Advertisement

Dopaminergic Neuronal Differentiation Protocol for Human Mesenchymal Stem Cells

  • Katarzyna A. Trzaska
  • Pranela RameshwarEmail author
Protocol
Part of the Methods in Molecular Biology book series (MIMB, volume 698)

Abstract

The generation of dopamine (DA) neurons from stem cells holds great promise for future biomedical research and in the clinical treatment of neurodegenerative diseases, such as Parkinson’s disease. Mesenchymal stem cells (MSCs) derived from the adult human bone marrow (BM) can be easily isolated and expanded in culture while maintaining their immense plasticity. Here, we describe a protocol to generate DA-producing cells from adult human MSCs using a cocktail that includes sonic hedgehog (SHH), fibroblast growth factor 8 (FGF8), and basic fibroblast growth factor (bFGF). Electrophysiological functional DA neurons could be achieved by further treatment with brain-derived neurotrophic factor (BDNF). In summary, a protocol is described for the induction of primary BM-derived human MSCs to specific transdifferentiation; in this case, functional DA neurons. The MSC-derived DA cells express DA-specific markers, synthesize, and secrete dopamine. The described method could be used to generate DA cells for various model systems in which DA-producing cells are implicated in pathophysiological conditions.

Key words

Mesenchymal stem cell Neuron Transdifferentiation Dopamine Sonic hedgehog Fibroblast growth factor Brain-derived growth factor 

Notes

Acknowledgments

This work has been supported by the F.M. Kirby Foundation.

References

  1. 1.
    Picinich, S.C., Mishra, P.J., Mishra, P.J., Glod, J., Banerjee, D. (2007) The therapeutic potential of mesenchymal stem cells. Cell- & tissue-based therapy. Expert Opin Biol Ther 7, 965–73.PubMedCrossRefGoogle Scholar
  2. 2.
    Zipori, D. (2004) Mesenchymal stem cells: harnessing cell plasticity to tissue and organ repair. Blood Cells Mol Dis 33, 211–5.PubMedCrossRefGoogle Scholar
  3. 3.
    Giordano, A., Galderisi, U., Marino, I.R. (2007) From the laboratory bench to the patient’s bedside: an update on clinical trials with mesenchymal stem cells. J Cell Physiol 211, 27–35.PubMedCrossRefGoogle Scholar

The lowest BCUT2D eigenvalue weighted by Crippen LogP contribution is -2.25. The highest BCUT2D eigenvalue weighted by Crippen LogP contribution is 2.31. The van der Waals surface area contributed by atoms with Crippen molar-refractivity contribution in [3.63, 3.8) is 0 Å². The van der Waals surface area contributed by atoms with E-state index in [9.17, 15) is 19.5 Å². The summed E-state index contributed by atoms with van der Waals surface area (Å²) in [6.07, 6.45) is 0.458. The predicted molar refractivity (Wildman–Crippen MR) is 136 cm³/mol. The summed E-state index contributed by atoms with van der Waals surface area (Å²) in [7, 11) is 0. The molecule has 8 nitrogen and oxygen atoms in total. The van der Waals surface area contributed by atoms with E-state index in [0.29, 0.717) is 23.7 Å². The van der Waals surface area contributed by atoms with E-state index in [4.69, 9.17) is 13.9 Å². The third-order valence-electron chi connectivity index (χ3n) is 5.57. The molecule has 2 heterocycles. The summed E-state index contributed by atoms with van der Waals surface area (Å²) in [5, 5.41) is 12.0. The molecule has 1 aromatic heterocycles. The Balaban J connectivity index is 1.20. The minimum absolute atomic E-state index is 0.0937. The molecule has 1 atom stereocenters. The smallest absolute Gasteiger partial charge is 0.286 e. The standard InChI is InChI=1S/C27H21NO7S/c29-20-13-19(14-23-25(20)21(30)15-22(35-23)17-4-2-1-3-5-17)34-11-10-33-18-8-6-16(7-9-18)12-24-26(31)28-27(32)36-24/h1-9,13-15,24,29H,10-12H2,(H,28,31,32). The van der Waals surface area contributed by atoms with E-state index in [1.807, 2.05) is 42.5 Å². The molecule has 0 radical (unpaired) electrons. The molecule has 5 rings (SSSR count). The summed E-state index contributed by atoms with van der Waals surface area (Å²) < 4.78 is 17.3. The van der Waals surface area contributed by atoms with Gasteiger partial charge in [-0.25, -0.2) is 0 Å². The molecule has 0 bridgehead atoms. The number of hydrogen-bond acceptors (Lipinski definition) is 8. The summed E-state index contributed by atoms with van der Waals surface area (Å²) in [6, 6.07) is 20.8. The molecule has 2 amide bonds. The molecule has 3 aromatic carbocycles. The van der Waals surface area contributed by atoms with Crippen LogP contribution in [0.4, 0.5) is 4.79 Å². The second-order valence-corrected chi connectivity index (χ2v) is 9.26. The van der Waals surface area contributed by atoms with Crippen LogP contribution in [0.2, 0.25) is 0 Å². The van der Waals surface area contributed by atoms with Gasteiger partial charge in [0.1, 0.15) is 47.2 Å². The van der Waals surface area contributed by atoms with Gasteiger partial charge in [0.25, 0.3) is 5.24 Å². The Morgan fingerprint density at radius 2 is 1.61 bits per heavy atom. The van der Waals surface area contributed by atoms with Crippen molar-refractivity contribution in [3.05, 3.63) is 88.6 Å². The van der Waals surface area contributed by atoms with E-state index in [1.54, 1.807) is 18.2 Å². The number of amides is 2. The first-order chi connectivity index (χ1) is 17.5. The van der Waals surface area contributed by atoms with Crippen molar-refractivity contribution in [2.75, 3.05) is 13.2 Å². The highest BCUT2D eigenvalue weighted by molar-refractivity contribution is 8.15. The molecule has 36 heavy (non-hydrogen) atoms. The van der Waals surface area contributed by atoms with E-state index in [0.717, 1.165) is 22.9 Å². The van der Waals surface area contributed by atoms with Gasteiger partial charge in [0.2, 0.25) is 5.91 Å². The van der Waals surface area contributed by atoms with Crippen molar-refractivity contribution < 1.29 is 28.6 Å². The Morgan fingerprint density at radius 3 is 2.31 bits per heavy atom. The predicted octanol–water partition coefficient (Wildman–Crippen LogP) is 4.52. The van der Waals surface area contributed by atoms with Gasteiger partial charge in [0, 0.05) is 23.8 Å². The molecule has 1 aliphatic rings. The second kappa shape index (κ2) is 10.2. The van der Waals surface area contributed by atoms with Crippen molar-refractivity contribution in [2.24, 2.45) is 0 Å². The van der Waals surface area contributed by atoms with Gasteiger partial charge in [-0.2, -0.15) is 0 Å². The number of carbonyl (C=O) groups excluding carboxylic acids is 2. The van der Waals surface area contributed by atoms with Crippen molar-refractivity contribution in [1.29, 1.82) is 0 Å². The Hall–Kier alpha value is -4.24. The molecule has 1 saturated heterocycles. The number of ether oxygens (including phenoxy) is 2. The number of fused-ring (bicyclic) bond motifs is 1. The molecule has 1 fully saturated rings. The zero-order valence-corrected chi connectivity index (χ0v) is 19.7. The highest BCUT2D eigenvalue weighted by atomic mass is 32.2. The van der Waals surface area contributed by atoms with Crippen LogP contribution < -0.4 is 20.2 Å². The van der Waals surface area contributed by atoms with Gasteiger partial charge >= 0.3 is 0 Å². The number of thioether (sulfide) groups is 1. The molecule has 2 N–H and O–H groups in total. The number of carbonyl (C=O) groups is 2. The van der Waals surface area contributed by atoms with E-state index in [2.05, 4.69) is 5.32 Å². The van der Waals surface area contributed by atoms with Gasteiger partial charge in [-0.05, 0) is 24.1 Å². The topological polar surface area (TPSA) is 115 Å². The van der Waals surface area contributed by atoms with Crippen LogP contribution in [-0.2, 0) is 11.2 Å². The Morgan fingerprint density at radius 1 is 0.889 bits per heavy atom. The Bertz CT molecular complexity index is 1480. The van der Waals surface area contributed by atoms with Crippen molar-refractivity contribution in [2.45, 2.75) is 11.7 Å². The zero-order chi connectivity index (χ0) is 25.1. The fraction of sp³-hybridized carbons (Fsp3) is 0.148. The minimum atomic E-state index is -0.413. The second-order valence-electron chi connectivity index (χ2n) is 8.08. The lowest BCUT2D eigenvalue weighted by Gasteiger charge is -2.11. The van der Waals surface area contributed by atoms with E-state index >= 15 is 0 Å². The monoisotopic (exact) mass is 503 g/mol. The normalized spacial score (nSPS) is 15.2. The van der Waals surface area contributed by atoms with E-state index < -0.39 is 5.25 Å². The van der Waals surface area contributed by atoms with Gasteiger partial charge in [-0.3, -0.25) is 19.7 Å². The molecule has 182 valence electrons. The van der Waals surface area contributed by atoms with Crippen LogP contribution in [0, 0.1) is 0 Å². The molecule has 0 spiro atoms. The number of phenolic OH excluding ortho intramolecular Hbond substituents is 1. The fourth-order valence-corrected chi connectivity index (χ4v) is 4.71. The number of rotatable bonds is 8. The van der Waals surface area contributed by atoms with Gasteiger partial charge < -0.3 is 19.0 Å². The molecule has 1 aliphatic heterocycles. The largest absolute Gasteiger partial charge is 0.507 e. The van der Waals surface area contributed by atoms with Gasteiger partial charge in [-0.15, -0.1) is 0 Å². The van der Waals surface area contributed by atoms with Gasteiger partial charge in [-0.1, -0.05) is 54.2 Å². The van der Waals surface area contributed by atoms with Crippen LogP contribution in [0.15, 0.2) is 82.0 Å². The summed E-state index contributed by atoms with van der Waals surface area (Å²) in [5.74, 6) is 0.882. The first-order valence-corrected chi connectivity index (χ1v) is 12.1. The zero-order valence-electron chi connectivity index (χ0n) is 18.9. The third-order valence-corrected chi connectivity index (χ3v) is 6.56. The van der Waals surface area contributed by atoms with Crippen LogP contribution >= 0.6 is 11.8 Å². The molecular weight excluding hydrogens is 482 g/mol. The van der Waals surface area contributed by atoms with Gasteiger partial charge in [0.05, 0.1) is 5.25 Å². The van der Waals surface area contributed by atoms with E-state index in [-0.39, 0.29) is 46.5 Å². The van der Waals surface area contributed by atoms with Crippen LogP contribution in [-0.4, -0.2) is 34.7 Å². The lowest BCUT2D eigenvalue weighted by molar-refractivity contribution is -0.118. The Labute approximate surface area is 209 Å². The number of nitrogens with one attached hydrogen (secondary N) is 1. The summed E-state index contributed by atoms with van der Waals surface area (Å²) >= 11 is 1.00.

4. 4.
    Phinney, D.G., Isakova, I. (2005) Plasticity and therapeutic potential of mesenchymal stem cells in the nervous system. Curr Pharm Des 11, 1255–65.PubMedCrossRefGoogle Scholar
  5. 5.
    Bianco, P., Riminucci, M., Gronthos, S., Robey, P.G. (2001) Bone marrow stromal stem cells: nature, biology, and potential applications. Stem Cells 19, 180–92.PubMedCrossRefGoogle Scholar
  6. 6.
    Potian, J.A., Aviv, H., Ponzio, N.M., Harrison, J.S., Rameshwar, P. (2003) Veto-like activity of mesenchymal stem cells: functional discrimination between cellular responses to alloantigens and recall antigens. J Immunol 171, 3426–34.PubMedGoogle Scholar
  7. 7.
    Krampera, M., Pasini, A., Pizzolo, G., Cosmi, L., Romagnani, S., Annunziato, F. (2006) Regenerative and immunomodulatory potential of mesenchymal stem cells. Curr Opin Pharmacol 6, 435–41.PubMedCrossRefGoogle Scholar
  8. 8.
    Greco, S.J., Zhou, C., Ye, J.H., Rameshwar, P. (2007) An interdisciplinary approach and characterization of neuronal cells transdifferentiated from human mesenchymal stem cells. Stem Cells Dev 16, 811–26.PubMedCrossRefGoogle Scholar
  9. 9.
    Tropel, P., Platet, N., Platel, J.C., Noel, D., Albrieux, M., Benabid, A.L., Berger, F. (2006) Functional neuronal differentiation of bone marrow-derived mesenchymal stem cells. Stem Cells 24, 2868–76.PubMedCrossRefGoogle Scholar
  10. 10.
    Sato, Y., Araki, H., Kato, J., Nakamura, K., Kawano, Y., Kobune, M., Sato, T., Miyanishi, K., Takayama, T., Takahashi, M., Takimoto, R., Iyama, S., Matsunaga, T., Ohtani, S., Matsuura, A., Hamada, H., Niitsu, Y. (2005) Human mesenchymal stem cells xenografted directly to rat liver are differentiated into human hepatocytes without fusion. Blood 106, 756–63.PubMedCrossRefGoogle Scholar
  11. 11.
    Zeng, X., Cai, J., Chen, J., Luo, Y., You, Z.B., Fotter, E., Wang, Y., Harvey, B., Miura, T., Backman, C., Chen, G.J., Rao, M.S., Freed, W.J. (2004) Dopaminergic differentiation of human embryonic stem cells. Stem Cells 22, 925–40.PubMedCrossRefGoogle Scholar
  12. 12.
    Lindvall, O., Kokaia, Z., Martinez-Serrano, A. (2004) Stem cell therapy for human neurodegenerative disorders-how to make it work. Nat Med 10 Suppl, S42–50.PubMedCrossRefGoogle Scholar
  13. 13.
    Correia, A.S., Anisimov, S.V., Li, J.Y., Brundin, P. (2005) Stem cell-based therapy for Parkinson’s disease. Ann Med 37, 487–98.PubMedCrossRefGoogle Scholar
  14. 14.
    Trzaska, K.A., Kuzhikandathil, E.V., Rameshwar, P. (2007) Specification of a dopaminergic phenotype from adult human mesenchymal stem cells. Stem Cells 25, 2797–808.PubMedCrossRefGoogle Scholar
  15. 15.
    Trzaska, K.A., King, C.C., Le, K.Y., Kuzhikandathil, E.V., Nowycky, M.C., Ye, J.H., Rameshwar, P. (2009) Functional maturation of mesenchymal stem cell-derived dopamine progenitors by brain-derived neurotrophic factor. J Neurochem 110, 1058–69.PubMedCrossRefGoogle Scholar

Copyright information

© Springer Science+Business Media, LLC 2011

Authors and Affiliations

  1. 1.Department of Medicine Hematology/OncologyUniversity of Medicine and Dentistry of New Jersey – New Jersey Medical SchoolNewarkUSA

Personalised recommendations